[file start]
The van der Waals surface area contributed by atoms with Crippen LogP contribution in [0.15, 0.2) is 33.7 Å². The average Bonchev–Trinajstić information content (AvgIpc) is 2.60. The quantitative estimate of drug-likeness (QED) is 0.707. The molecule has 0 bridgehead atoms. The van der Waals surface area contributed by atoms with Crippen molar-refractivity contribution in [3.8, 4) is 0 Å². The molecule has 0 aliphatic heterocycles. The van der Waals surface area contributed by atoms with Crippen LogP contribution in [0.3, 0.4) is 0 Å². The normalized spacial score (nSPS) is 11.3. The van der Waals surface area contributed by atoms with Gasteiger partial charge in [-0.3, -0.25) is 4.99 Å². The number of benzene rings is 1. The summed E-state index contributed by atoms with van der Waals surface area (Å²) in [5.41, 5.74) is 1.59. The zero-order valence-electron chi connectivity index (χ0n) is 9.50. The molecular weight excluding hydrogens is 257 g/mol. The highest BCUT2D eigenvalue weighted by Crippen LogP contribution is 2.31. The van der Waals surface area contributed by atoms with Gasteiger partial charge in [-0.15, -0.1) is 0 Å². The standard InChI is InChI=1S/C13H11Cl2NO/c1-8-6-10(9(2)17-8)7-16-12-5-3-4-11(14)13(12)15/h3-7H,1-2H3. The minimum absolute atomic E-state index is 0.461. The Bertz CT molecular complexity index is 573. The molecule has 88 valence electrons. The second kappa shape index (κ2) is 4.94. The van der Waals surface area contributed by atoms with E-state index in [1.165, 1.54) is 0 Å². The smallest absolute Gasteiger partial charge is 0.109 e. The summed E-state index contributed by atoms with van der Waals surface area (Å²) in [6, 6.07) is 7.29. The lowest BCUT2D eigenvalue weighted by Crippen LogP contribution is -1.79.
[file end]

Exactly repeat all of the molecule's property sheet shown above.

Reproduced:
The van der Waals surface area contributed by atoms with Crippen LogP contribution in [0.15, 0.2) is 33.7 Å². The average Bonchev–Trinajstić information content (AvgIpc) is 2.60. The quantitative estimate of drug-likeness (QED) is 0.707. The molecule has 0 bridgehead atoms. The van der Waals surface area contributed by atoms with Crippen molar-refractivity contribution in [3.8, 4) is 0 Å². The molecule has 0 aliphatic heterocycles. The van der Waals surface area contributed by atoms with Crippen LogP contribution in [0.3, 0.4) is 0 Å². The normalized spacial score (nSPS) is 11.3. The van der Waals surface area contributed by atoms with Gasteiger partial charge in [-0.3, -0.25) is 4.99 Å². The number of benzene rings is 1. The summed E-state index contributed by atoms with van der Waals surface area (Å²) in [5.41, 5.74) is 1.59. The zero-order valence-electron chi connectivity index (χ0n) is 9.50. The molecular weight excluding hydrogens is 257 g/mol. The highest BCUT2D eigenvalue weighted by Crippen LogP contribution is 2.31. The van der Waals surface area contributed by atoms with Gasteiger partial charge in [-0.15, -0.1) is 0 Å². The standard InChI is InChI=1S/C13H11Cl2NO/c1-8-6-10(9(2)17-8)7-16-12-5-3-4-11(14)13(12)15/h3-7H,1-2H3. The minimum absolute atomic E-state index is 0.461. The Bertz CT molecular complexity index is 573. The molecule has 88 valence electrons. The second kappa shape index (κ2) is 4.94. The van der Waals surface area contributed by atoms with E-state index in [1.165, 1.54) is 0 Å². The smallest absolute Gasteiger partial charge is 0.109 e. The summed E-state index contributed by atoms with van der Waals surface area (Å²) in [6, 6.07) is 7.29. The lowest BCUT2D eigenvalue weighted by Crippen LogP contribution is -1.79.